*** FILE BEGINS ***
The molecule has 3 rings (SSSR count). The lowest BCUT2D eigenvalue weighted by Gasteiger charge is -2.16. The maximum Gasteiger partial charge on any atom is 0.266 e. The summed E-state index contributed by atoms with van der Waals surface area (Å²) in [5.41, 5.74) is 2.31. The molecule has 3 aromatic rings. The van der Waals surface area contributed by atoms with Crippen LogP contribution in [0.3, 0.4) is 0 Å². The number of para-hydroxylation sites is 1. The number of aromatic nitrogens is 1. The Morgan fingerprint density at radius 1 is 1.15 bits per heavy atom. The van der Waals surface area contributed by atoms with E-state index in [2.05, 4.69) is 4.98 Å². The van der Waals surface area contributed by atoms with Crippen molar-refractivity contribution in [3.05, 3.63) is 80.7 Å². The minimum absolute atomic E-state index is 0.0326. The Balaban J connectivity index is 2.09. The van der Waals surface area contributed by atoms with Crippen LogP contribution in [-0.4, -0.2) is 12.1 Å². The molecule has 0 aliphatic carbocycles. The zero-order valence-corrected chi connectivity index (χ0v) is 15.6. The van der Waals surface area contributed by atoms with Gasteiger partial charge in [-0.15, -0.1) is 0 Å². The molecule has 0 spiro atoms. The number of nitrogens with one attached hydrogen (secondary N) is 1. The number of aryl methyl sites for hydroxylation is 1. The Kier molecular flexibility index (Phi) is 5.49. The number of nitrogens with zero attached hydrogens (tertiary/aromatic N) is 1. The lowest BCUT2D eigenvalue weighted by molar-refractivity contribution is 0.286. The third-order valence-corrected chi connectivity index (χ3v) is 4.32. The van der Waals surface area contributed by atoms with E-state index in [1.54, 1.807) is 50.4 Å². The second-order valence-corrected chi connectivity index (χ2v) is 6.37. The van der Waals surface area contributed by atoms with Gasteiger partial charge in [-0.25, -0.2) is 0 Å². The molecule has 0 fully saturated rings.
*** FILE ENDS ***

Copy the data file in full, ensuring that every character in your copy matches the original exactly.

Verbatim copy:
The molecule has 3 rings (SSSR count). The lowest BCUT2D eigenvalue weighted by Gasteiger charge is -2.16. The maximum Gasteiger partial charge on any atom is 0.266 e. The summed E-state index contributed by atoms with van der Waals surface area (Å²) in [5.41, 5.74) is 2.31. The molecule has 3 aromatic rings. The van der Waals surface area contributed by atoms with Crippen LogP contribution in [0.3, 0.4) is 0 Å². The number of para-hydroxylation sites is 1. The number of aromatic nitrogens is 1. The Morgan fingerprint density at radius 1 is 1.15 bits per heavy atom. The van der Waals surface area contributed by atoms with E-state index in [2.05, 4.69) is 4.98 Å². The van der Waals surface area contributed by atoms with Crippen molar-refractivity contribution in [3.05, 3.63) is 80.7 Å². The minimum absolute atomic E-state index is 0.0326. The Balaban J connectivity index is 2.09. The van der Waals surface area contributed by atoms with Crippen LogP contribution in [-0.4, -0.2) is 12.1 Å². The molecule has 0 aliphatic carbocycles. The zero-order valence-corrected chi connectivity index (χ0v) is 15.6. The van der Waals surface area contributed by atoms with Gasteiger partial charge in [-0.15, -0.1) is 0 Å². The molecule has 0 spiro atoms. The number of nitrogens with one attached hydrogen (secondary N) is 1. The number of aryl methyl sites for hydroxylation is 1. The Kier molecular flexibility index (Phi) is 5.49. The number of nitrogens with zero attached hydrogens (tertiary/aromatic N) is 1. The lowest BCUT2D eigenvalue weighted by molar-refractivity contribution is 0.286. The third-order valence-corrected chi connectivity index (χ3v) is 4.32. The van der Waals surface area contributed by atoms with E-state index in [1.54, 1.807) is 50.4 Å². The second-order valence-corrected chi connectivity index (χ2v) is 6.37. The van der Waals surface area contributed by atoms with Gasteiger partial charge in [-0.25, -0.2) is 0 Å². The molecule has 0 fully saturated rings.